Yan Hart-Lemonnier | Les Partage Des Griefs
Right off the bat, just by looking at album art, you can detect this guy’s sense of humor is intact. But Gallic sound-bender Yan Hart-Lemonnier‘s new 12″ (which runs at 36 minutes) titled Les Partage Des Griefs (roughly translated to Sharing Grievances) has variable tones, from shades of gray to quirky. Speaking of coverart (see above) this one is some kind of melting, moulting, metamorphosizing psychedelic paradise that seems to riff on his previous sleeve for last year’s Le Cœur et la raison. His vision has an adjunct sense of the surreal, and it’s clear in Hart-Lemonnier’s sound that he doesn’t compromise from this singular p.o.v. now that he’s abandoned this alt personas (he’s recorded under several aliases).
On A quoi vous servait l’espoir de toute façon he seemingly puts nature (field recordings?) through electronic filters, turning and churning nature on its head some. There’s something recessing and forlorn here, it’s a lovely melody, filled with color with a downbeat tempo, and plenty of isolated electronics. Baphomet Beach Club is a continuation of these stray elongated tones that I’ll simply call ‘low-phonica’ as a reference point. I wanted to listen to something distinctly of the region before I made my first pilgrimage (this week!) to Paris – and this may be the French new wave right here and now. Speaking of which, even though today marks Thanksgiving day (happy harvest y’all) – I will just be landing at Charles de Gaulle (Roissy) and replacing the turkey (or in my case, Tofurky) with raclette and a crispy baguette this year!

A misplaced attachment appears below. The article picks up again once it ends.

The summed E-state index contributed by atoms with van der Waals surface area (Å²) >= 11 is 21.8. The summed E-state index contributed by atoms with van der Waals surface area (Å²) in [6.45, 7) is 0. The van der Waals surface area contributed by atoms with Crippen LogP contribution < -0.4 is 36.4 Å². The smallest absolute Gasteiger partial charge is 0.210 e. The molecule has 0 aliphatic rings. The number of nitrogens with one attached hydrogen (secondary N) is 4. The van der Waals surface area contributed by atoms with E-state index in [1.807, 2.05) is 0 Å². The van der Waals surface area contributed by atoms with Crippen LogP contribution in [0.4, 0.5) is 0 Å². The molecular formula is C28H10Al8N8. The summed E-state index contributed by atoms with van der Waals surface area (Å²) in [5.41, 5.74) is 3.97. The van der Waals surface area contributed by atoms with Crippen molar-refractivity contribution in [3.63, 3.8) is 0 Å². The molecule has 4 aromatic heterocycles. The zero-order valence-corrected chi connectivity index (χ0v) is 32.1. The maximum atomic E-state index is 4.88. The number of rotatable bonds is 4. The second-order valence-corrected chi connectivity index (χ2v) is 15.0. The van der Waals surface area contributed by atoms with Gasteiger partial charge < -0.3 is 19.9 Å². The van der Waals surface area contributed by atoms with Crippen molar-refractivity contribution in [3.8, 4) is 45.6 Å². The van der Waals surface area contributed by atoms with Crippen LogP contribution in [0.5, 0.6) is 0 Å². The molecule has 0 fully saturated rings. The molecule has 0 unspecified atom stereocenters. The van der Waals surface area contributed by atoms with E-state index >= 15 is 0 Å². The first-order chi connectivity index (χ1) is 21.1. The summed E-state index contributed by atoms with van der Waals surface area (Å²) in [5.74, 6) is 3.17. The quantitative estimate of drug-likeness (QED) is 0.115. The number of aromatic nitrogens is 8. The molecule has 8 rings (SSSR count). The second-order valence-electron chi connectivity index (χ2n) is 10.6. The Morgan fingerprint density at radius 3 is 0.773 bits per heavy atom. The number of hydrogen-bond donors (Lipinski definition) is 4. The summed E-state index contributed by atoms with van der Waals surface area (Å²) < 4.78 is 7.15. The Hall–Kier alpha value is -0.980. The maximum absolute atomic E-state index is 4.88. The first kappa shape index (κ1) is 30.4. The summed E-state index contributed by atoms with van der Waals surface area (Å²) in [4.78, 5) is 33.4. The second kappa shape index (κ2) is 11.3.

There are darkened drones that flair up along the way, and an atmosphere of potential gloom, though Hart-Lemonnier manages to find balance within the space of airy passages that break the fog as it were. One thing is clear, this is pure electronics of the synthesized variety, something a bit timeless between 70’s German explorations and futuristic speculation, all packaged in intertwined short harmonic delicacies. The title track makes reference (at least for me) of the Qatsi trilogy (Philip Glass).
This record seamlessly fit into one of our most recent podcasts (La grosse banane) and it is on the flipside where the wiggly wry side comes out some. This is also where I start to make connections with sound distortionists like Autopoieses and even the interior sonics of Das Synthetische Mischegewebe. Twisted tones and a drum machine are brought forth on closer, Tout le monde sait mieux que toi. It takes a 180° from the rest of the record with a sense of abandon and proximity to glassy techno, offering a glimmer of the hopeful. This playfulness leads to the wayward gateway into the hypnagogic. And he leaves you there, hanging in suspense and awe.